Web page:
Employee Privacy Rights in the Workplace
When it comes to employee privacy and their rights in the workplace, some employers are not concerned about those situations. Employers are not even concerned about the laws that back employees on these violations. Privacy and invasion mean practically the same thing. It means to violate someone by looking into their life without permission given to the violator.
At times the rights and privacy of employees will not always be directly followed. Employers will always make employees do things that will go against employee privacy and their rights. It is unlikely that employees will know the extent that employers can go without violating employee privacy and rights. According to Bennett and Locke (1998), "Most employees presume that not all of their personal autonomy is shed at the doors to the workplace. Nevertheless, courts have been circumspect in recognizing a general right of privacy in the context of the workplace."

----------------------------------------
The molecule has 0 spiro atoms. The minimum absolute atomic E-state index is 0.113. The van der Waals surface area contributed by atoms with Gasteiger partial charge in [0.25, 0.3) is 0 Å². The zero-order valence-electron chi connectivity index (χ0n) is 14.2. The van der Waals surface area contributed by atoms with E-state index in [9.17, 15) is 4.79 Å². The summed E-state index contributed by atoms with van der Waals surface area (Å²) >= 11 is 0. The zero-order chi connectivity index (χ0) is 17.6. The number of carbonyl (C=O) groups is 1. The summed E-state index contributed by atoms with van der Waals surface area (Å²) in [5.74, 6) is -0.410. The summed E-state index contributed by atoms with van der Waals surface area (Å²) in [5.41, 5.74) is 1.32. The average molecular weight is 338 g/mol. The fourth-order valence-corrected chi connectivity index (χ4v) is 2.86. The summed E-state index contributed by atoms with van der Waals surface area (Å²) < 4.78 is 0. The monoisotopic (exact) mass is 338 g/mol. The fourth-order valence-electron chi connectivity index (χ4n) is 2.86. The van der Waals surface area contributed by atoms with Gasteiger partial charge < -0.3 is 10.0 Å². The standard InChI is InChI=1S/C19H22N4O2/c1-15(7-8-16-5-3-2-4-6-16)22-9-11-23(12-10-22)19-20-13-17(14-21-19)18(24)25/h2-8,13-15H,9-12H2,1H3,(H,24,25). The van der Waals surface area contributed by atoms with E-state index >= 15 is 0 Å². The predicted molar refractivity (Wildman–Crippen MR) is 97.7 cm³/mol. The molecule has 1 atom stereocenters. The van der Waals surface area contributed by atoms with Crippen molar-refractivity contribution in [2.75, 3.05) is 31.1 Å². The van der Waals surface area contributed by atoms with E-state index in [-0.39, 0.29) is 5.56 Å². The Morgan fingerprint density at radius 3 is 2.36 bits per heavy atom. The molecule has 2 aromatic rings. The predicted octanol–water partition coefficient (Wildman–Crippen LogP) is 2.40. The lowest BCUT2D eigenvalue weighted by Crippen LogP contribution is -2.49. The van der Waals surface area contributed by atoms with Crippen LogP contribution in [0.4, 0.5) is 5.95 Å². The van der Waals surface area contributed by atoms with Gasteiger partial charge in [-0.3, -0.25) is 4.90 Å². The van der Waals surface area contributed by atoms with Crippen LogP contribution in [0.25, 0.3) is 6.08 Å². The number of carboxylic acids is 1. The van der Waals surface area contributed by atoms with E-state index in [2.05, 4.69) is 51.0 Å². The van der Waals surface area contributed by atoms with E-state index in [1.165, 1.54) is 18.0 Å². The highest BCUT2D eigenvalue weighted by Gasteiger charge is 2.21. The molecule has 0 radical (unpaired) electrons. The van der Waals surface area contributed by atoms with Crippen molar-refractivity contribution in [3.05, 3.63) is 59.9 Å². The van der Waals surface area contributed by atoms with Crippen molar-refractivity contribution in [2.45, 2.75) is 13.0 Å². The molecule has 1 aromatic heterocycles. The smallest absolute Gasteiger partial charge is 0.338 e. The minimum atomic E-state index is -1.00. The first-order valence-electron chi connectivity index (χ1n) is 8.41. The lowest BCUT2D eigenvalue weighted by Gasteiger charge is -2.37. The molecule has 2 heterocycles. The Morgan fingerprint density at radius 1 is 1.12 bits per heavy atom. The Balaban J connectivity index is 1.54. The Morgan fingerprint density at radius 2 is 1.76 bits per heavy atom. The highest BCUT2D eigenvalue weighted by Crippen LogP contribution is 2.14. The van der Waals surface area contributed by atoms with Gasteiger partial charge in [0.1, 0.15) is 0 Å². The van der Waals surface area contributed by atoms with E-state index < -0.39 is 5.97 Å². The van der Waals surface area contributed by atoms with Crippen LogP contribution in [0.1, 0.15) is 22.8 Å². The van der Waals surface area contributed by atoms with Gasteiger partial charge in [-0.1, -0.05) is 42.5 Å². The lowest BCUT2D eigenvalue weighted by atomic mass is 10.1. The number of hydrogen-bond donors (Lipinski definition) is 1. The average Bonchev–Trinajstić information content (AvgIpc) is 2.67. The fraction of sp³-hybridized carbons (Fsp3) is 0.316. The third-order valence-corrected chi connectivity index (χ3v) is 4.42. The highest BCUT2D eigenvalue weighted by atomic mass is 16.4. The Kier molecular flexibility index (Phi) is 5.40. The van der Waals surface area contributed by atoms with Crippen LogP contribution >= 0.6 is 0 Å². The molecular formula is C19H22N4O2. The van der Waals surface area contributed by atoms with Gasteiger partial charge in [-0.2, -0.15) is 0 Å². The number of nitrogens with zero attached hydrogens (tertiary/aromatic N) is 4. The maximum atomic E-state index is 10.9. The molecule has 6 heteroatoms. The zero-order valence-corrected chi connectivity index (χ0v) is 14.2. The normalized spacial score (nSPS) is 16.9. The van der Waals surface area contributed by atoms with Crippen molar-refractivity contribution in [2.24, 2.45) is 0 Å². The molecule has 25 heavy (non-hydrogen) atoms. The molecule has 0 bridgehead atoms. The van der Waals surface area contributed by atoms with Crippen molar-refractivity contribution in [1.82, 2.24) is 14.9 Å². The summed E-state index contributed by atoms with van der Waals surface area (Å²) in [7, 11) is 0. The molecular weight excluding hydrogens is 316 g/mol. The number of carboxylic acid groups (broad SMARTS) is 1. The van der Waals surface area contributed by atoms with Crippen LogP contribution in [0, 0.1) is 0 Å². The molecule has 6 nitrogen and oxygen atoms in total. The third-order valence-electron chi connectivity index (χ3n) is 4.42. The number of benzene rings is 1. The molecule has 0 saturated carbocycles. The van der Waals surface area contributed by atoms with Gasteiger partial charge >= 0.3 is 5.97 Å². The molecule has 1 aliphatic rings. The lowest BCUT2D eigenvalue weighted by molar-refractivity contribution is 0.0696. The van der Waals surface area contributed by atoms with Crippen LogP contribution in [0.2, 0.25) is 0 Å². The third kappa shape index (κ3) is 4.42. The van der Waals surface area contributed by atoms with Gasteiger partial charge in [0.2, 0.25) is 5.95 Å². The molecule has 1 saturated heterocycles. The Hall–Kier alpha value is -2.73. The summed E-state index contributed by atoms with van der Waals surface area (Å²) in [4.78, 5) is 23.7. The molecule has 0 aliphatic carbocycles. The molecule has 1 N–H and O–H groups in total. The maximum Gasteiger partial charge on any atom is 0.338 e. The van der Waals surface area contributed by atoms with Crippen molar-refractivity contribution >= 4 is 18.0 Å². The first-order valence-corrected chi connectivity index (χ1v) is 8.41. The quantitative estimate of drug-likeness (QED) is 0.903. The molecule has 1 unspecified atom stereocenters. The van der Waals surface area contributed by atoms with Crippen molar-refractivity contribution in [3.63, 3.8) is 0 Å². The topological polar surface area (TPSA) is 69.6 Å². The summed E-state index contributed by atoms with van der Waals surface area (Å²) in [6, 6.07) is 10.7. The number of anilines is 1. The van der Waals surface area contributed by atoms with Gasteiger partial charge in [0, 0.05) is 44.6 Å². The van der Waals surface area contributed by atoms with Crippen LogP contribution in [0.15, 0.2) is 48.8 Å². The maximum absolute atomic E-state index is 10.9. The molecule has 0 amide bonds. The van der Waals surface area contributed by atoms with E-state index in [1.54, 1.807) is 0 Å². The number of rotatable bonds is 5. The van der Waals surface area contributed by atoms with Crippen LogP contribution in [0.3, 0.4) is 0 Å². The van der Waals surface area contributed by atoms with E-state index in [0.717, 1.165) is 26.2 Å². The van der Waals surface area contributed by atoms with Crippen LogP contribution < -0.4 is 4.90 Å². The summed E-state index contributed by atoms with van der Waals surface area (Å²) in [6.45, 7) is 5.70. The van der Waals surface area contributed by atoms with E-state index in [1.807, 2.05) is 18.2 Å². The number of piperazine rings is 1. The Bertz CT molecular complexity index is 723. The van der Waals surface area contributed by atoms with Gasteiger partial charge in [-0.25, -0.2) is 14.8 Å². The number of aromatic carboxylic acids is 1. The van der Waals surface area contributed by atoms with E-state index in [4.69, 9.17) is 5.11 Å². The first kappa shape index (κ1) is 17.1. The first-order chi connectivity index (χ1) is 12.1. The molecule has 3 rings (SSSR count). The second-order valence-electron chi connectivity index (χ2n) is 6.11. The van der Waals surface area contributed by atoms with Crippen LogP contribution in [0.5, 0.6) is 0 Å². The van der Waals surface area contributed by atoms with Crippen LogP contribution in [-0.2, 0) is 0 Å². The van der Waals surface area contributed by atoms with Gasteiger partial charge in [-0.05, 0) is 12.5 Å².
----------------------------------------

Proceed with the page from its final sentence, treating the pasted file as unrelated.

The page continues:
According to Britannica Online (2005), "...in United States law, an amalgam of principles embodied in the federal Constitution or recognized by courts or law making bodies concerning what Supreme Court Justice Louis Brandeis described in 1890 as "the right to be left alone." The right to privacy is a legal concept in both the law of torts and U.S. Constitutional law."
Employers started violating workers privacy and their rights my monitoring them. Now that we live in a technological century, employers can monitor their employees every move while at work. On the telephones, on the computer, and even when using the internet, employers can see exactly what employees are doing. Nothing can actually be done about the monitoring. According to Bennett and Locke (1998), "...fundamentally the employer no the employee, generally owns the workplace and the accouterments (e.g., desks, telephone answering machines, and computers) that...